The stimulus: tax cuts vs public spending
Watching the news last night, there was a lot on the pros and cons of tax cuts versus public spending. As one who has been following the debate on both sides of the border, it is interesting to note the convergence. The Canadian debate, up to the near-fall of the Harper government, was about whether the Canadian economy is actually going into recession, and thus whether there should be a deficit or not. Progressives have won a victory there, as deficits are back in style and now the debate is about how large the stimulus should be and what its contents are.
Unfortunately the media do not seem to sort out the good arguments from the bad. So pretend for a moment that recent Nobel laureate Paul Krugman is talking about Canada not the US when remarking on why tax cuts are inferior to public spending in a stimulus package:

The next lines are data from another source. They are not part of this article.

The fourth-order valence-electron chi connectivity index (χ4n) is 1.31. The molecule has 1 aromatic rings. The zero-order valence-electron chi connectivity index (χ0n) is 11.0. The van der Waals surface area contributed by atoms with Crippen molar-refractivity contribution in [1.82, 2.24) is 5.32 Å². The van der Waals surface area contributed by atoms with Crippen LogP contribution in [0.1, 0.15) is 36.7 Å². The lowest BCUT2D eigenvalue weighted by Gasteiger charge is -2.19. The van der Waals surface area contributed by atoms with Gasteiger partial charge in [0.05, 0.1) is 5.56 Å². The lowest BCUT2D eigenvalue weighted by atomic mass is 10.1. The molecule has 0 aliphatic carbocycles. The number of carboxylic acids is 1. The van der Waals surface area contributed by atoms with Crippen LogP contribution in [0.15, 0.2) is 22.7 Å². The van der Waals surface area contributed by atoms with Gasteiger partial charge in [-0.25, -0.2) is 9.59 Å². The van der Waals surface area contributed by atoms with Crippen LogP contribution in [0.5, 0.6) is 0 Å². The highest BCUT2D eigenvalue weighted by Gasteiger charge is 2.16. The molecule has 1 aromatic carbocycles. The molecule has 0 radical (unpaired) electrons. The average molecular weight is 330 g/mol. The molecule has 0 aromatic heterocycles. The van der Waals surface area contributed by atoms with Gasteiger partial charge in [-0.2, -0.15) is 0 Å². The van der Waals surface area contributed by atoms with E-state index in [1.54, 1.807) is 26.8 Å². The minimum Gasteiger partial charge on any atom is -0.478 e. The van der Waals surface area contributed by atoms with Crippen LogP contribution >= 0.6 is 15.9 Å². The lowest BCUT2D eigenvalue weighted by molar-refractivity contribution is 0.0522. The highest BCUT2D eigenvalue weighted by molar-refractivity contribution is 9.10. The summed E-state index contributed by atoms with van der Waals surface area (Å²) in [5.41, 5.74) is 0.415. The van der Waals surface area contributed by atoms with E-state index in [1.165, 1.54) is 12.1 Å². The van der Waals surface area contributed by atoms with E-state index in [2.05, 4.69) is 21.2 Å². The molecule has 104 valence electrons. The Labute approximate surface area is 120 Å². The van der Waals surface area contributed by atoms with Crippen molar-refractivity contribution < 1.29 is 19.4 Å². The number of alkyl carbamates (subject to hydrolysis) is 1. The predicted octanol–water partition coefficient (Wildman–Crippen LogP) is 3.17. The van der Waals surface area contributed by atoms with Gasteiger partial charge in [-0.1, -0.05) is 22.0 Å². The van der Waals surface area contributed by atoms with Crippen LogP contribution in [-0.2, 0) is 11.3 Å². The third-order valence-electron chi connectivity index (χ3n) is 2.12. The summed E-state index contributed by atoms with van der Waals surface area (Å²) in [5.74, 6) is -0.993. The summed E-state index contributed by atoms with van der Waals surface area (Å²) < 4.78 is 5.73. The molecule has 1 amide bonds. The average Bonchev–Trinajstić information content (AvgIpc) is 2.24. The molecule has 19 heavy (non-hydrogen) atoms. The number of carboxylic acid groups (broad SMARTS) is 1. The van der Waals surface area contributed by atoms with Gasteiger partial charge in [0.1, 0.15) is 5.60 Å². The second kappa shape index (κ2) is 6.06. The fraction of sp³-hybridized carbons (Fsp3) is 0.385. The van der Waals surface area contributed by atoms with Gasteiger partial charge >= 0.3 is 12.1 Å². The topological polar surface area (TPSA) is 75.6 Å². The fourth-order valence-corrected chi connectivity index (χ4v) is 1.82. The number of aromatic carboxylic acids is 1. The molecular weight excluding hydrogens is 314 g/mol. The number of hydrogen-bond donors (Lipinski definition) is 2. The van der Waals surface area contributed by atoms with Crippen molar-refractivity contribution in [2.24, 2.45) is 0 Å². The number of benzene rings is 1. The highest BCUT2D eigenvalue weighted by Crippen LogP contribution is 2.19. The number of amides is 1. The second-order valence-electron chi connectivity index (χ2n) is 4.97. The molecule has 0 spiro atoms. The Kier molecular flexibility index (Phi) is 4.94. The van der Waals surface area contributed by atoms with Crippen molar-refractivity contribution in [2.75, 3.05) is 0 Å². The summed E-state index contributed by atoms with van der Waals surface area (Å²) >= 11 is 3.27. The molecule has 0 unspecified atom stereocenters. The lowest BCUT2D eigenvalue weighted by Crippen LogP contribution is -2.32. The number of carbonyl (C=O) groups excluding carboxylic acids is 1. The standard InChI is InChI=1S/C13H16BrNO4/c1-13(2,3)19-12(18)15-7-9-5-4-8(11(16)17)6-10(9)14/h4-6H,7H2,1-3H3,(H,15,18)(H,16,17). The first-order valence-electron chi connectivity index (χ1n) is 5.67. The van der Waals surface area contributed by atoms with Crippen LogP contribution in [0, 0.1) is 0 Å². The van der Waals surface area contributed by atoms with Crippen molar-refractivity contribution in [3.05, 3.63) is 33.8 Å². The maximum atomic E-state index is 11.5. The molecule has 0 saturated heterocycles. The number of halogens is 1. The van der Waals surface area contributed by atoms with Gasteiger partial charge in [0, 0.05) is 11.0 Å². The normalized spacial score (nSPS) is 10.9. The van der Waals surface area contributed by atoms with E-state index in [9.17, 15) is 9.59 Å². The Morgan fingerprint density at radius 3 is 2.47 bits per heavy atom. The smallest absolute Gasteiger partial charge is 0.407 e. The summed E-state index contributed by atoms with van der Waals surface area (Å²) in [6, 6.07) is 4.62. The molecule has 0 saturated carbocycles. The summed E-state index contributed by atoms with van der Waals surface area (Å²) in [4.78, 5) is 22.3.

[W]rite off anyone who asserts that itâ€™s always better to cut taxes than to increase government spending because taxpayers, not bureaucrats, are the best judges of how to spend their money.
Hereâ€™s how to think about this argument: it implies that we should shut down the air traffic control system. After all, that system is paid for with fees on air tickets â€” and surely it would be better to let the flying public keep its money rather than hand it over to government bureaucrats. If that would mean lots of midair collisions, hey, stuff happens.
The point is that nobody really believes that a dollar of tax cuts is always better than a dollar of public spending. Meanwhile, itâ€™s clear that when it comes to economic stimulus, public spending provides much more bang for the buck than tax cuts â€” and therefore costs less per job created â€” because a large fraction of any tax cut will simply be saved.
This suggests that public spending rather than tax cuts should be the core of any stimulus plan. But rather than accept that implication, conservatives take refuge in a nonsensical argument against public spending in general.